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A scientist explains how her research relates to Lou Gehrig's disease

Jessica Henty-Ridilla, PhDJessica Henty-Ridilla, PhD.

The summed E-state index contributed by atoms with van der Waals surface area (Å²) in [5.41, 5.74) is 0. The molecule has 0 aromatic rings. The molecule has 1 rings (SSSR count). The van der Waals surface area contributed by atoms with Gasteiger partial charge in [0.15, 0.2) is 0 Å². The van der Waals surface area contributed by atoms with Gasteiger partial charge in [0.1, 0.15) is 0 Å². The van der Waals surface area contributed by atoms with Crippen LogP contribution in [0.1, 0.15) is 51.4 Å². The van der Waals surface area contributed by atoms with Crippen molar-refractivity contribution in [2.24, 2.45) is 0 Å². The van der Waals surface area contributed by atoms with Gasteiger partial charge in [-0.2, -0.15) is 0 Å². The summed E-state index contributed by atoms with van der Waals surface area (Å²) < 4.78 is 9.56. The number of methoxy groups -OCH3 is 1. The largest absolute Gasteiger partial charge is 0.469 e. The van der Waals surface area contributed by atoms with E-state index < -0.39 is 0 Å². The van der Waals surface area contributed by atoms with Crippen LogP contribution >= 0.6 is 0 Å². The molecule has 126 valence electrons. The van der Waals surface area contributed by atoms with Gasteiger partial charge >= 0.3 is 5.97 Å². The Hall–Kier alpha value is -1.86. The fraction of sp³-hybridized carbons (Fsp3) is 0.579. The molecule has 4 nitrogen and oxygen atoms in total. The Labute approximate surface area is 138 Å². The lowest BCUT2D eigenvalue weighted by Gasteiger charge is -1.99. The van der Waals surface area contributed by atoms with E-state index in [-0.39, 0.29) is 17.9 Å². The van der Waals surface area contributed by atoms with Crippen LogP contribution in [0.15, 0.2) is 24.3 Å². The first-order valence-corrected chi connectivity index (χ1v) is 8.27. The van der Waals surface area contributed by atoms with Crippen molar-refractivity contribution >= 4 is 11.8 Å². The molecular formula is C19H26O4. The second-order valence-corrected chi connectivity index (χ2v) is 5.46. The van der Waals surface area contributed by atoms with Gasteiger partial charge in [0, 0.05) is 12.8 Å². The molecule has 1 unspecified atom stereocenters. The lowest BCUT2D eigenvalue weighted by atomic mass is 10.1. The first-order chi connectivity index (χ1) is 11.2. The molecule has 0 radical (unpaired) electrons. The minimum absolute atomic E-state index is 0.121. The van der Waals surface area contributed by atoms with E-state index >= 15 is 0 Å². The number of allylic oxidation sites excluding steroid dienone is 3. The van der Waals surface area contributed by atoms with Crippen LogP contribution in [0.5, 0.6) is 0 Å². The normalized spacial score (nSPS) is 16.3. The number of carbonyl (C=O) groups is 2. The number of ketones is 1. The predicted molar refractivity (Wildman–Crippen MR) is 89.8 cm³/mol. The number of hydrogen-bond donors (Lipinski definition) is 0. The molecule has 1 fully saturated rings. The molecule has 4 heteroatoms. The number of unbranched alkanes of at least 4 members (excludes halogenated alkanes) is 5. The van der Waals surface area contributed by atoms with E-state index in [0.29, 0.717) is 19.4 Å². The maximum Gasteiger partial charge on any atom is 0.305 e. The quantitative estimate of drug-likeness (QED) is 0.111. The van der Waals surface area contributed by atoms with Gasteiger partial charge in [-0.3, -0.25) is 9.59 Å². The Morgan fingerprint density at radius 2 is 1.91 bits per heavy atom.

Jessica Henty-Ridilla, PhD, studies proteins that help provide structure to cells, and the other roles they play in the degeneration of nerve cells. What her Upstate laboratory learns about these proteins -- actin, tubulin and profilin -- may ultimately help people with amyotrophic lateral sclerosis: ALS, or Lou Gehrig's disease. Henty-Ridilla, an assistant professor of cell and developmental biology and of biochemistry and molecular biology at Upstate, explains the focus of her research.